Should we switch to --hash-style=both by default in LLD ?

Hi !

During linking LLD and other linkers builds a static hash table for dynamic symbols,
so that in runtime dynamic linker can use this table and find symbols faster.

--hash-style=style linker option is used to select the hash type:
"Set the type of linker's hash table(s). style can be either "sysv" for classic ELF ".hash" section,
"gnu" for new style GNU ".gnu.hash" section or "both" for both the classic ELF ".hash" and new
style GNU ".gnu.hash" hash tables. The default is "sysv"."

GNU_HASH format is a better version of hash table (https://sourceware.org/ml/binutils/2006-10/msg00377.html).

We have --hash-style=sysv currently set by default in LLD.
Though recently (see https://bugs.llvm.org//show_bug.cgi?id=34712) GNU linkers switched to use
".gnu.hash" section format in addition to normally used classic ".hash".
So they defaults --hash-style to "both" and this looks to be released with binutils 2.30.

I think we can switch LLD either to "both" or probably to "gnu" by default as well.
Initial version of patch that changes default to "both" is here: D38407

Any thoughts ?

Best regards,
George | Developer | Access Softek, Inc

Hi,

I initially wanted to switch the default to "gnu" as well in GNU linkers. However it was argued that this would generate ELF fiels that do not follow the ELF ABI. See here https://sourceware.org/ml/binutils/2017-07/msg00160.html Thus it has been chosen to use "both" rather than "gnu".

Cheers,
Romain

Fair enough, argument that we should not emit ELF files that aren't ABI compliant by default looks reasonable.
Use of "both" looks ideal for me then.

George.

+1 for both table formats. Then we’re compatible by default no matter what. If somebody cares about .o file size, they can explicitly specify their --hash-style.

Changing default to “both” is probably fine, but what does that change actually mean in practice? I believe clang already passes --hash-style=both to the linker by default.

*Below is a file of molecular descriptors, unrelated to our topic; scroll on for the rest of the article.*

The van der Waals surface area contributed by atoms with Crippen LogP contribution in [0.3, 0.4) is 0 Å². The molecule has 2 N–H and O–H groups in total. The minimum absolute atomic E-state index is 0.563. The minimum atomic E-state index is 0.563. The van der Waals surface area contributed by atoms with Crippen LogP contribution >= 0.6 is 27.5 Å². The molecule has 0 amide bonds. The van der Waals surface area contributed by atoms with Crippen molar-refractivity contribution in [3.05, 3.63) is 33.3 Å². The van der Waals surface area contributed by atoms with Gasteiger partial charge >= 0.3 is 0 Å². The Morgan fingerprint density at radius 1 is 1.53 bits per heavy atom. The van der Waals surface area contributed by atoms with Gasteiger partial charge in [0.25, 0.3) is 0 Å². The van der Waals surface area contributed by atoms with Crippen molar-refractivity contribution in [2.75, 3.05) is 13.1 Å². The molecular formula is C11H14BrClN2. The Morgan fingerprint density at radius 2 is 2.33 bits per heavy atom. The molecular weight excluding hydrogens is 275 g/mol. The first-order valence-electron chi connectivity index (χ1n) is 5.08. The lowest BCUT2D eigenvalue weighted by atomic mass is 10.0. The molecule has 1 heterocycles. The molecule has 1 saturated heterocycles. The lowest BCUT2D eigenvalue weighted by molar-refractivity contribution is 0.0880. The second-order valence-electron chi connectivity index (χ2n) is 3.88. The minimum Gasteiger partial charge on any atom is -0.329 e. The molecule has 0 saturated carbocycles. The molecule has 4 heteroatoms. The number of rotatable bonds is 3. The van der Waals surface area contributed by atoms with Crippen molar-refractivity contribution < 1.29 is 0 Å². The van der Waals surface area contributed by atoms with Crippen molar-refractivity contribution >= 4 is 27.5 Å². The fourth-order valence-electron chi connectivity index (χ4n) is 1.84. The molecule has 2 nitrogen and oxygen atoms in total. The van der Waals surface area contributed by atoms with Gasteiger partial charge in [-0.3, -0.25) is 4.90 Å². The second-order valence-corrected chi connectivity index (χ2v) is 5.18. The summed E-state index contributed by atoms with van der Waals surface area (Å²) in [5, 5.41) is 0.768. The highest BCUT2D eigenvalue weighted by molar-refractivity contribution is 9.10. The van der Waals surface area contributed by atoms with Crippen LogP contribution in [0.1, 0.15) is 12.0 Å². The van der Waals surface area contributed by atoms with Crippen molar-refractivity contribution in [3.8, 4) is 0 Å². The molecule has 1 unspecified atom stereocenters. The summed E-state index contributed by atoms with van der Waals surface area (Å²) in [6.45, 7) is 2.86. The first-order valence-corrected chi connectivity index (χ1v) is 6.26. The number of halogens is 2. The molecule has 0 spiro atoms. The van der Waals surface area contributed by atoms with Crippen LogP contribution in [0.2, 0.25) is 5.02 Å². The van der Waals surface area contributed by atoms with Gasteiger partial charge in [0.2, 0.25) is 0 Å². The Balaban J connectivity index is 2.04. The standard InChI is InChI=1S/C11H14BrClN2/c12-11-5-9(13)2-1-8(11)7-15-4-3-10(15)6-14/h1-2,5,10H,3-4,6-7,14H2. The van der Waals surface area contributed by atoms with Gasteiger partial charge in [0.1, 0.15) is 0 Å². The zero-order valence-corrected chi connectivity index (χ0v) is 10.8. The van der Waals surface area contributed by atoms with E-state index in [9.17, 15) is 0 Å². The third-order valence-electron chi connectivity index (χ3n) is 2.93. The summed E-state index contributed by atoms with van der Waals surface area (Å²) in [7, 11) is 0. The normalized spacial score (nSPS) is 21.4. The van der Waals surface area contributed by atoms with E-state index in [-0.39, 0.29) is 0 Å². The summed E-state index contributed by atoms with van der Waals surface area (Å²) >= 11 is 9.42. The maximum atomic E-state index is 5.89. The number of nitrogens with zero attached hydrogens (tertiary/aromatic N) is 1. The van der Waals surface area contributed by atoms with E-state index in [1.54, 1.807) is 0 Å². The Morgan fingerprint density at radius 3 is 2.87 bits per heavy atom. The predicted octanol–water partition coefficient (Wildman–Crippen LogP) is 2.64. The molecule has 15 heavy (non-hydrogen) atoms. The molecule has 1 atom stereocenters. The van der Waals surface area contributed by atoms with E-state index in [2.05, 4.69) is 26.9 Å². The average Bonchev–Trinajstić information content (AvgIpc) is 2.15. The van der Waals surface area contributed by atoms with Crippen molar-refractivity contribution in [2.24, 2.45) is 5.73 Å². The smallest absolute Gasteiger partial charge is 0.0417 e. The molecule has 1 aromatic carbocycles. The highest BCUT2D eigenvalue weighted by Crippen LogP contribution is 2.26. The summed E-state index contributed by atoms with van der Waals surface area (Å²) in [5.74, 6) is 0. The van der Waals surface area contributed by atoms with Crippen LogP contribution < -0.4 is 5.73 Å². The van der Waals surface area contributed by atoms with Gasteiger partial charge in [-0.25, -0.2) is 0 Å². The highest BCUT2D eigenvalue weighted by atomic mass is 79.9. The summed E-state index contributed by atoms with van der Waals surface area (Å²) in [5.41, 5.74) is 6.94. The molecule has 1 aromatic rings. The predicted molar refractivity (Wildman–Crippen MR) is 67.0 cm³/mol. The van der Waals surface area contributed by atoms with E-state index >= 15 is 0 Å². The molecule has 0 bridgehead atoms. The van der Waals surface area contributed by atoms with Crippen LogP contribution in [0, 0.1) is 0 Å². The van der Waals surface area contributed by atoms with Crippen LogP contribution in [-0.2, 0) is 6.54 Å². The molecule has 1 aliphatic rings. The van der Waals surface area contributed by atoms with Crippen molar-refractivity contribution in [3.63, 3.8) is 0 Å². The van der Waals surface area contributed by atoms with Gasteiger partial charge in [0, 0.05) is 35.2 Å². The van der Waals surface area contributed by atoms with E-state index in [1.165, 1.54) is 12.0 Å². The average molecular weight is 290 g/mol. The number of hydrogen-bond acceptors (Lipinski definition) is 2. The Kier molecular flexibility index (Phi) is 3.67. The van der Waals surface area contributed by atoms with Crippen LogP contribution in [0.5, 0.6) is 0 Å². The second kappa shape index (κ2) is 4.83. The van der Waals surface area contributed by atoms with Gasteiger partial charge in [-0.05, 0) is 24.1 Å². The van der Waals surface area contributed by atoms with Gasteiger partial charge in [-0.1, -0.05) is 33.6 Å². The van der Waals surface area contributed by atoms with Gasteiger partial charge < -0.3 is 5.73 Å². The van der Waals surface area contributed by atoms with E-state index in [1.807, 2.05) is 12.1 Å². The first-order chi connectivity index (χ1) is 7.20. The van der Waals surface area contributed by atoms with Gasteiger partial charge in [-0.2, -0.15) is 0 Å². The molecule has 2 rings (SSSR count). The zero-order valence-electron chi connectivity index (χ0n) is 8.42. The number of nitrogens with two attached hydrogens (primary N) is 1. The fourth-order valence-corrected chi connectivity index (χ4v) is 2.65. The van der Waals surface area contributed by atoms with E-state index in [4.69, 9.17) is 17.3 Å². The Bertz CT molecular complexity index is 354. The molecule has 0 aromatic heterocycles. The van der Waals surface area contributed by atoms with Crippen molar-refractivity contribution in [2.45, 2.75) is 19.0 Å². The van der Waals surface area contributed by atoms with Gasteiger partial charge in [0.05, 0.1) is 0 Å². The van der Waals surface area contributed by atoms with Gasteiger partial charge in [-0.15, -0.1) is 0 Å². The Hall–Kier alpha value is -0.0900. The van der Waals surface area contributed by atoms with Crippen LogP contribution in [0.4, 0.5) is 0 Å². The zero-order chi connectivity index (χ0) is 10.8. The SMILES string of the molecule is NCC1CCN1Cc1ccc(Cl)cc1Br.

Not exactly.

The current Linux driver (I haven’t checked other ELF-based systems) reads this (https://github.com/llvm-mirror/clang/blob/master/lib/Driver/ToolChains/Linux.cpp#L228)

// Do not use ‘gnu’ hash style for Mips targets because .gnu.hash
// and the MIPS ABI require .dynsym to be sorted in different ways.
// .gnu.hash needs symbols to be grouped by hash code whereas the MIPS
// ABI requires a mapping between the GOT and the symbol table.
// Android loader does not support .gnu.hash.
// Hexagon linker/loader does not support .gnu.hash
if (!IsMips && !IsAndroid && !IsHexagon) {
if (Distro.IsRedhat() || Distro.IsOpenSUSE() ||
(Distro.IsUbuntu() && Distro >= Distro::UbuntuMaverick))
ExtraOpts.push_back("–hash-style=gnu");

if (Distro.IsDebian() || Distro.IsOpenSUSE() || Distro == Distro::UbuntuLucid ||
Distro == Distro::UbuntuJaunty || Distro == Distro::UbuntuKarmic)
ExtraOpts.push_back("–hash-style=both");
}

Given that several libc implementation supports this in the Linux ecosystem (glibc, musl, uClibc, most likely others) I think lld should provide good defaults by default, instead of relying on what some distro maintainer have hardcoded for their own distro in clang.

Cheers,
ROmain

I read through the binutils mailing list thread, but I couldn’t find the exact reason why making --hash-style=gnu default except MIPS wasn’t a good idea.Do you mind if I ask you to explain it again for me?

Since lld is a new linker, we could make a bit more radical change than GNU ld can do, so I wonder if --hash-style=both is the right choice for us.

To be honest, I have no idea. I am much more on the user side of ld.bfd/ld.gold than the developer side. I know very little about the exact specific ELF ABI Michael Matz is referring to. I actually would expect you lld developers to have quite an good knowledge of it :wink:

On my side, I do configure and/or patch all my linkers (bfd, gold and lld) to use the "gnu" hash-style by default, and I can only say that with a classical glibc environment, it works. The fact that some Linux distro are doing that too seems to be a good arguments that it is safe, at least when using glibc. The question is more whether lld seeks (size) optimization over correctness (wrt the ELF specification) ?